Cherokee Removal: Story About Trail of Tears


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Before the Trail of Tears occurred, the Cherokee were living peacefully in the Southeast regions of the United States, North Carolina, Alabama, Georgia and Tennessee. They also adjusted to the European culture. They used their farming techniques and started to plant more, different crops, and some of their farms even became plantations that African slaves would usually be working on.1 They built schools and roads and Cherokee women would wear gowns, like Europeans. However, this “perfect” society was ruined with the Indian Removal Act in 1830.2

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This Act was the beginning of a very long and difficult journey known as the Trail of Tears. The settlers in Georgia became greedy for land and started to encroach on Cherokee lands, hoping they would leave willingly. When they did not leave, Congress passed the Indian Removal Act to force the Natives off their land. However, the Natives came back with the Treaty of New Echota, which traded the rest of the Cherokee land for land in northern Oklahoma.3 After this treaty was approved, the Cherokee had two years to leave their land and make their way towards Oklahoma, thus beginning the Trail of Tears.

Martin Van Buren, the current president at the time, ordered for federal soldiers to go collect the Cherokees and remove them from the land. The journey to Oklahoma was very rough. Of the 15,000 Indians who set out for Oklahoma, only about 4,000 actually lived through the trip. They lacked the proper amount of food and supplies, and the government didn’t provide enough for their over 1,000 mile journey.

My name is Adsila, which means “blossom” in Cherokee culture.5 It has been ten days since me and my family left our home and began our trip to Oklahoma. We are here with four other tribes, the Creek, Seminole, Choctaw and Chickasaw.6 I have been trying to make new friends with the other tribes, but everyone is so scared of dying that they do not want to get near me. It is getting harder and harder to stay optimistic. Everyone is scared for their life and many of my friends and family have died due to the lack of food and multiple diseases going around. I had gotten smallpox about a week ago and it is a miracle I am still alive.7 I cannot stop thinking about my life before we were forced out of our land. I miss my home. I miss the hills and the warm air. I miss running around with my friends and farming with my mother. I wish I could go back.

We are about halfway through the journey. I heard that some people got to stay behind and took shelter in the hillsides. I heard others got to live with some nice white folks. It must be nice not having to worry about starving or a new disease killing you. We all live in constant fear of what will we will find, who we will come across and how we will deal with it. The government did not even do anything to help us. Our population is decreasing more and more everyday and I do not even know if I will make it to Oklahoma.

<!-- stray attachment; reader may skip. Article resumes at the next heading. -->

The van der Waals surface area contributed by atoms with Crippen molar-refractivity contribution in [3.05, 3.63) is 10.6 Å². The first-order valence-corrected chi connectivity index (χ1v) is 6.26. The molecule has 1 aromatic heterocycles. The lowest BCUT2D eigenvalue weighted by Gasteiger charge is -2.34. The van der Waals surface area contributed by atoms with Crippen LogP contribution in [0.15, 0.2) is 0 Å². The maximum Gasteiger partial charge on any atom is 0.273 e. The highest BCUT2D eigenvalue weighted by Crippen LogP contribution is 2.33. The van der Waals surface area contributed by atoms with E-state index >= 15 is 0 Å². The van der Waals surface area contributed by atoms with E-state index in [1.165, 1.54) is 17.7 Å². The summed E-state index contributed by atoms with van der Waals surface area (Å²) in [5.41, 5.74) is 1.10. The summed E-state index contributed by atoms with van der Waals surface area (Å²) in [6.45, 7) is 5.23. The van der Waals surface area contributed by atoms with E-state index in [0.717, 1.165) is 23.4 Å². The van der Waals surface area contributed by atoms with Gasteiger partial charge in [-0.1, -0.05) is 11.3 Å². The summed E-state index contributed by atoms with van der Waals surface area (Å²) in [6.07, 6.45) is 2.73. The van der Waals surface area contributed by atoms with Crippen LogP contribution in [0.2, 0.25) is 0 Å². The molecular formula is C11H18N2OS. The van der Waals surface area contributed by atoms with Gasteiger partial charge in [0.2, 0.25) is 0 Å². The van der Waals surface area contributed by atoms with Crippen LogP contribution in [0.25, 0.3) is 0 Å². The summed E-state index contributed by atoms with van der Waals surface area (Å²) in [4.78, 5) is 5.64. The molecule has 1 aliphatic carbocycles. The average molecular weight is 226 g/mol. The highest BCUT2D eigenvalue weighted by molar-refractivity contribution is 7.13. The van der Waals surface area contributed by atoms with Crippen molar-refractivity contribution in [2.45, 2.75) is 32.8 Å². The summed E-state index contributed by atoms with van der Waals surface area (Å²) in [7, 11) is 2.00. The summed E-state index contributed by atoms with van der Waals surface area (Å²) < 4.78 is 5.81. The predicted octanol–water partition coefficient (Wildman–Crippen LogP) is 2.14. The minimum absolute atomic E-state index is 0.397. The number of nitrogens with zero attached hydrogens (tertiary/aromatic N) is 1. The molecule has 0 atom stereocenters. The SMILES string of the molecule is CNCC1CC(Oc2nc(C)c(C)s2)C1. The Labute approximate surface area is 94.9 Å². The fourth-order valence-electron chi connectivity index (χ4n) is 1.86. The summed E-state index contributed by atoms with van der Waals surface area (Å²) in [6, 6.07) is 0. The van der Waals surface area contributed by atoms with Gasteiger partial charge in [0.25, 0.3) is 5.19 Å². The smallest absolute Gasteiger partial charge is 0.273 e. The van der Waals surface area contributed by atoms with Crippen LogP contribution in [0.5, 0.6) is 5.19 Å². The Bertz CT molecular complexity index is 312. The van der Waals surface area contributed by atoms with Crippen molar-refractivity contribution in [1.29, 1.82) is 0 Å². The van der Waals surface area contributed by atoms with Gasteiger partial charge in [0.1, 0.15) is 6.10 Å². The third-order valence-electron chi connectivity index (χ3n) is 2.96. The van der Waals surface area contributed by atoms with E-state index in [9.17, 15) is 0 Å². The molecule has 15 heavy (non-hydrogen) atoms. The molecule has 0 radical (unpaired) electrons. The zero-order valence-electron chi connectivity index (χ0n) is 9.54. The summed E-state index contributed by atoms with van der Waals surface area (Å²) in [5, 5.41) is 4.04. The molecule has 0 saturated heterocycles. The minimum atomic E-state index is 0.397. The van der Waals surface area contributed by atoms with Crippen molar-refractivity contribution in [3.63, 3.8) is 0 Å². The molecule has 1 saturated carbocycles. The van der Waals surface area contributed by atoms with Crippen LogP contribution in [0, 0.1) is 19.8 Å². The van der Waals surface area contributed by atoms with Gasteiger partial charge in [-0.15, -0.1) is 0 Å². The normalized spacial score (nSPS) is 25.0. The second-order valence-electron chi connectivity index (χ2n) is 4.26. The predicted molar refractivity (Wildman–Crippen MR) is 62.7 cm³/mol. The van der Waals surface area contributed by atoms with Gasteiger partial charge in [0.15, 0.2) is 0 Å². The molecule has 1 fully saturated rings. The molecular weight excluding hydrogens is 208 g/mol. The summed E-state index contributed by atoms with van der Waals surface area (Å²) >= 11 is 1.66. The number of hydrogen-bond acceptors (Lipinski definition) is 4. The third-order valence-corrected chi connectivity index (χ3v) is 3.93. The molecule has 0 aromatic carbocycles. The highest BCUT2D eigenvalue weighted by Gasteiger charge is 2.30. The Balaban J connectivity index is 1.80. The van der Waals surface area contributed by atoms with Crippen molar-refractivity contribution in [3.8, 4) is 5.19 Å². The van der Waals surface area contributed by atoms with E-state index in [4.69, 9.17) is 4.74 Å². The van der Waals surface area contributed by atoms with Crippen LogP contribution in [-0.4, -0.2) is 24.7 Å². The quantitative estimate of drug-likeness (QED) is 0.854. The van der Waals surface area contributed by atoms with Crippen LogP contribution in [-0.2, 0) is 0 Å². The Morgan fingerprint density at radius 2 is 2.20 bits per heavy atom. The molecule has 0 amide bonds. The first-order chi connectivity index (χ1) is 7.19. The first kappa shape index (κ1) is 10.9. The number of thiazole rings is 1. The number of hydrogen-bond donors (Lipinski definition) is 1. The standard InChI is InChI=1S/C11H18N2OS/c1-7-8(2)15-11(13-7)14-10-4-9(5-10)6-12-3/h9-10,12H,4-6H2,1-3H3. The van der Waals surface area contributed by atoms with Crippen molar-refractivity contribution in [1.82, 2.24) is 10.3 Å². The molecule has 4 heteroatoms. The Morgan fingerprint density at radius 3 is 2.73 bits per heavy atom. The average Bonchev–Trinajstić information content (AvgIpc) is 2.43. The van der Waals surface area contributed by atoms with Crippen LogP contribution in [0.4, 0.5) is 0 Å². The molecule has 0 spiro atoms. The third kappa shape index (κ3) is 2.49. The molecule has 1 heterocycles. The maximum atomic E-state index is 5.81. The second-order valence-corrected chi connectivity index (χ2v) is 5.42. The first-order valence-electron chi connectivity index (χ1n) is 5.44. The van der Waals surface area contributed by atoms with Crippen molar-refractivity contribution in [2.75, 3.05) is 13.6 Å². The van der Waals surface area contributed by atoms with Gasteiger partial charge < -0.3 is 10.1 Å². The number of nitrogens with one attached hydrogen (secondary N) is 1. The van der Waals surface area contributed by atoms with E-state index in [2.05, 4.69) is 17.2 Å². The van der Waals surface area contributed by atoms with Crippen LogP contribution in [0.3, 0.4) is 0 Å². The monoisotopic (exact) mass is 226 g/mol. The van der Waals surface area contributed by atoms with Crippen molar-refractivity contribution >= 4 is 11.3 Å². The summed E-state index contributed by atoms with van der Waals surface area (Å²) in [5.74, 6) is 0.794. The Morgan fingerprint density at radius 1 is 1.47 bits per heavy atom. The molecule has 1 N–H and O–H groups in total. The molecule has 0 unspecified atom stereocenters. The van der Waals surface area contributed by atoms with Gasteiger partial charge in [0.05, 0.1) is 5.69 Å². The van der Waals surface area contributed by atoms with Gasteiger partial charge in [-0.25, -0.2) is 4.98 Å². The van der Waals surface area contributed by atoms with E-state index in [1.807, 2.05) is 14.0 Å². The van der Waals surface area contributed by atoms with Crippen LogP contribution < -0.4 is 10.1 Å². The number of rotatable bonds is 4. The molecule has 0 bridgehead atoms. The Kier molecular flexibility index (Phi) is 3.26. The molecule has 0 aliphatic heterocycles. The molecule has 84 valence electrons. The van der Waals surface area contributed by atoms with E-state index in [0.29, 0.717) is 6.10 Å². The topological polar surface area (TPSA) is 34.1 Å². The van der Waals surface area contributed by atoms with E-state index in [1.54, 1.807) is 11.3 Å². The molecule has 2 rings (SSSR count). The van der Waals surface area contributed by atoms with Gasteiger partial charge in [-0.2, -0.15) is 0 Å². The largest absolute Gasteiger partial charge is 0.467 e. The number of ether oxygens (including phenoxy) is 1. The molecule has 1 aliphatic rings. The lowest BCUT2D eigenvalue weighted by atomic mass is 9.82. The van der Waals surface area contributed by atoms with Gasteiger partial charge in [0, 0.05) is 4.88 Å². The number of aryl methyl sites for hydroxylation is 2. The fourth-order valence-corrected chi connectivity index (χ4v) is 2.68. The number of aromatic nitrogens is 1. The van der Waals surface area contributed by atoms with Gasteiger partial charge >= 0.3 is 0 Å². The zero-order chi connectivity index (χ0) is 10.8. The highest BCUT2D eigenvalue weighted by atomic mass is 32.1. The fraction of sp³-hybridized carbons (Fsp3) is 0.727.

I had a dream last night that I was back in North Carolina. I was with my friends and we were talking about the cute boy we had seen that day. We talked about how lucky we were to be with our families and friends and able to live a happy, stable life. My dream quickly turned into a nightmare. I saw my dead grandparents and friends. They were staring at me and I could not get their image out of my head. I quickly woke up and realized it was all in my head.

I keep having recurring nightmares of my dead relatives. I think I may even be hallucinating from the continuous cold temperatures and the harsh conditions. I feel like I am close to the end. But, then I am told that we have arrived in Oklahoma. I am overcome with emotions. I am happy and relieved that I made it to Oklahoma alive and that I can finally try to start a new life in a new area. I am, however, scared that the government will force me and my family to leave again, but I am optimistic for the future and I am ready to start a new life.

The Dawes Commission came together, in 1893, to allot land to the Five Tribes, including Cherokee, which was the largest. Congress tried to quicken the process by passing the Curtis Act in 1898 and in 1906 the Oklahoma Enabling Act gave admission for the Indian territories and united the Indian and Oklahoma territories as well. The tribes also had full control over themselves and did not have to fall under the hand of the government.8 After the long difficult Trail of Tears, the tribes finally had a stable and happy living in Oklahoma.

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